When I was young, I had limited verbal communication and I started my schooling in a special developmental school setting, which was targeted at people with greater support requirements. My family worked toward the goal of enabling independence by transitioning me to mainstream education. It was a gradual transition, as for several years I had dual enrolment in special and mainstream education. I was dependent on my integration aide during my primary school years. With the help of my family and my aide, I finished school and I now work part time as a graphic designer and photographer in Bendigo. I appreciate the opportunity to use my gifts, skills and talents in meaningful employment. I’m interested in not only advocating for my fellow people on the Autism Spectrum but advocating for the needs of people with disabilities in general. I sit on a number of disability advocacy groups for the State Government and Local Government, including in the area of public transport.
I’ve got a particular soft spot for trains. My grandpa used to repair train carriages for his work. Once, we went on a family trip to the footy with my grandpa, and he was telling us how the carriage we went on was built in the 1950s. During my spare time, I’d then go on rail websites to look at the statistics on when the different train carriages were built. Despite how much I love trains, when I used to visit Melbourne, I was terrified of navigating the public transport system. I was scared because it was busy and there seemed to be so much to do and so many things to think about when catching public transport; such as having to not only buy, but also validate a ticket, and having to remember the best route to take. It was also difficult for me to try and work out all of the social etiquette to follow, and a lot of the time I couldn’t get it right. When people told me to ‘get a wriggle on’ as I was trying to overcome these barriers, it made me feel like I was never going to be able to get around Melbourne independently.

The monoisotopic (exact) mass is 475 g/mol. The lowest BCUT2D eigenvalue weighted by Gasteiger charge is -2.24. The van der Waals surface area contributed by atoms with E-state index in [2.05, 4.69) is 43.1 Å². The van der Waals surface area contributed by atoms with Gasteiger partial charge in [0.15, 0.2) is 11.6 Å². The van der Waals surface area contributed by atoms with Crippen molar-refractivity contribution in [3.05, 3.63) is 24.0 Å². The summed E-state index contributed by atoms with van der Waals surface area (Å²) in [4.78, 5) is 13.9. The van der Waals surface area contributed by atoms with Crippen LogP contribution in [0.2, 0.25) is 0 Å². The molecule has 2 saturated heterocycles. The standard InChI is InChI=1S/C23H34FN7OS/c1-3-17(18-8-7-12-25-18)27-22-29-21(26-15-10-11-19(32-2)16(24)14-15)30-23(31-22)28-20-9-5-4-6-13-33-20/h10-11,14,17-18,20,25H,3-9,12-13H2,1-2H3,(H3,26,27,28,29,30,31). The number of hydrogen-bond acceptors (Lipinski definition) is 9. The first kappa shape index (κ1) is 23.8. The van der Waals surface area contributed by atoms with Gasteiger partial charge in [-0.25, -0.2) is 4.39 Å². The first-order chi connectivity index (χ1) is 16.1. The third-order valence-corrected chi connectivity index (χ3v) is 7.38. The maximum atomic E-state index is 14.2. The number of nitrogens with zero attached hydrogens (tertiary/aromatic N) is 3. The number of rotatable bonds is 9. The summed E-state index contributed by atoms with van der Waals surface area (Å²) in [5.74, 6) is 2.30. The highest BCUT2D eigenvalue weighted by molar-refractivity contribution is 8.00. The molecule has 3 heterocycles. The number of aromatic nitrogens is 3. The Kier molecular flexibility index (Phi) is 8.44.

I was able to overcome these challenges by just encountering people here and there who encouraged me and told me that I was doing a good job – people who would help me to break down big processes into little steps. My family have really encouraged and enabled this to happen, and these days I manage to navigate public transport not only in Victoria, but also interstate. I look forward to seeing how I go when I embark on my first overseas adventure this month. Now I advise on disability access in Victorian public transport systems with the State Government to ensure they address not just the physical challenges experienced by people living with a disability while on public transport, but also ways to navigate changes and chaotic processes that might cause distress.
I have just been on my first overseas trip to Bhutan (in the Himalayas near Nepal) and presented on the topic of self-advocacy at the International Conference on Autism and Neurodevelopmental Disorders. I immensely enjoyed taking in the culture of Bhutan and meeting members of the Autism community from around the world (and being affirmed by them). I also enjoyed getting to meet the Prime Minister of Bhutan who specifically came to listen to the self-advocacy session. My father joined me on my first overseas experience, and I was able to successfully adjust to the new experience of an international trip – both the processes at the airport and adjusting to the culture – with his support.
One thing I’ve learnt about myself is that when I have a dream, it’s better for me to take smaller steps. If it had of existed when I was growing up, the I CAN Network would have been great in helping me to set some small challenges to achieve my goals – to have people around with a non-judgemental attitude to help me to work through adversity. To me, Autism is not a walk in the park, but I wouldn’t have it any other way. I feel it actually gives me certain advantages, like a unique way of seeing the world through my photography. Autism is a way of thinking that can benefit others if channelled in the right way, and if the support is provided to allow people on the Autism Spectrum to thrive. Don’t underestimate what people with Autism can achieve, given the right supports.
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